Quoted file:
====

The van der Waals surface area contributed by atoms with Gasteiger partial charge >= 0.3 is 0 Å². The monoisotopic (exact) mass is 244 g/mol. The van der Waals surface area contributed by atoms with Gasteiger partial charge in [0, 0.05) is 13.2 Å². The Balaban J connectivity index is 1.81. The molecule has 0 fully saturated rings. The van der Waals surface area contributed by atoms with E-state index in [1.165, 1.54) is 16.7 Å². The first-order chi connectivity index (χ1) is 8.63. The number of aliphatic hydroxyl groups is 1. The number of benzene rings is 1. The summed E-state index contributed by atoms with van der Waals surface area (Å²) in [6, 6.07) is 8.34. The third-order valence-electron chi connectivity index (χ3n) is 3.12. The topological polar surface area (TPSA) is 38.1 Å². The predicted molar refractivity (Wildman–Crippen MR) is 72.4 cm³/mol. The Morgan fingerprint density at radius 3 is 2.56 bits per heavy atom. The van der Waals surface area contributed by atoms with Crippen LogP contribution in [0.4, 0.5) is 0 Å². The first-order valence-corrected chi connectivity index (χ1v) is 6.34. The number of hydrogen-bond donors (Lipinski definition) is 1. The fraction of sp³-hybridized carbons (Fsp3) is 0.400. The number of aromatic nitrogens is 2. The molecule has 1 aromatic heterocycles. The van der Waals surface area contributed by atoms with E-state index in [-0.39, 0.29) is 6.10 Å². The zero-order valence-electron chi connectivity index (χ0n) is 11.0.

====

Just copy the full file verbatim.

The van der Waals surface area contributed by atoms with Gasteiger partial charge >= 0.3 is 0 Å². The monoisotopic (exact) mass is 244 g/mol. The van der Waals surface area contributed by atoms with Gasteiger partial charge in [0, 0.05) is 13.2 Å². The Balaban J connectivity index is 1.81. The molecule has 0 fully saturated rings. The van der Waals surface area contributed by atoms with E-state index in [1.165, 1.54) is 16.7 Å². The first-order chi connectivity index (χ1) is 8.63. The number of aliphatic hydroxyl groups is 1. The number of benzene rings is 1. The summed E-state index contributed by atoms with van der Waals surface area (Å²) in [6, 6.07) is 8.34. The third-order valence-electron chi connectivity index (χ3n) is 3.12. The topological polar surface area (TPSA) is 38.1 Å². The predicted molar refractivity (Wildman–Crippen MR) is 72.4 cm³/mol. The Morgan fingerprint density at radius 3 is 2.56 bits per heavy atom. The van der Waals surface area contributed by atoms with Crippen LogP contribution in [0.4, 0.5) is 0 Å². The first-order valence-corrected chi connectivity index (χ1v) is 6.34. The number of hydrogen-bond donors (Lipinski definition) is 1. The fraction of sp³-hybridized carbons (Fsp3) is 0.400. The number of aromatic nitrogens is 2. The molecule has 1 aromatic heterocycles. The van der Waals surface area contributed by atoms with E-state index in [-0.39, 0.29) is 6.10 Å². The zero-order valence-electron chi connectivity index (χ0n) is 11.0.